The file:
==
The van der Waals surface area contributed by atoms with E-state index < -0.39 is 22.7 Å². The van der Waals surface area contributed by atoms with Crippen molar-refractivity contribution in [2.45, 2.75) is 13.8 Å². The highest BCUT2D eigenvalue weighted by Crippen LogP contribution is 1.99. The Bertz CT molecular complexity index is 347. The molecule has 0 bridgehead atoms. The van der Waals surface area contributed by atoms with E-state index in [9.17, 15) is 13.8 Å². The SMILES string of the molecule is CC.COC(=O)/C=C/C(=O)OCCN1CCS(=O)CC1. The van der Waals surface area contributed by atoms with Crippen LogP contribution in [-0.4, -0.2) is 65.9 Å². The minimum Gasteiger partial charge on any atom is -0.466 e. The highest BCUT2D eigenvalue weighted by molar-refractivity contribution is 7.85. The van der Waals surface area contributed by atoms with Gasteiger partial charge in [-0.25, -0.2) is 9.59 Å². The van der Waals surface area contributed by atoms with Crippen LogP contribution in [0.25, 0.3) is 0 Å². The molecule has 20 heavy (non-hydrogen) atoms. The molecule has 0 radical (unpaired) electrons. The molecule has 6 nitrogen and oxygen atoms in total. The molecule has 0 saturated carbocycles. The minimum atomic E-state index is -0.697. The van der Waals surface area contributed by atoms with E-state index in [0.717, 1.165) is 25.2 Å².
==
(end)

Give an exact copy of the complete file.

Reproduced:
The van der Waals surface area contributed by atoms with E-state index < -0.39 is 22.7 Å². The van der Waals surface area contributed by atoms with Crippen molar-refractivity contribution in [2.45, 2.75) is 13.8 Å². The highest BCUT2D eigenvalue weighted by Crippen LogP contribution is 1.99. The Bertz CT molecular complexity index is 347. The molecule has 0 bridgehead atoms. The van der Waals surface area contributed by atoms with E-state index in [9.17, 15) is 13.8 Å². The SMILES string of the molecule is CC.COC(=O)/C=C/C(=O)OCCN1CCS(=O)CC1. The van der Waals surface area contributed by atoms with Crippen LogP contribution in [-0.4, -0.2) is 65.9 Å². The minimum Gasteiger partial charge on any atom is -0.466 e. The highest BCUT2D eigenvalue weighted by molar-refractivity contribution is 7.85. The van der Waals surface area contributed by atoms with Gasteiger partial charge in [-0.25, -0.2) is 9.59 Å². The van der Waals surface area contributed by atoms with Crippen LogP contribution in [0.25, 0.3) is 0 Å². The molecule has 20 heavy (non-hydrogen) atoms. The molecule has 0 radical (unpaired) electrons. The molecule has 6 nitrogen and oxygen atoms in total. The molecule has 0 saturated carbocycles. The minimum atomic E-state index is -0.697. The van der Waals surface area contributed by atoms with E-state index in [0.717, 1.165) is 25.2 Å².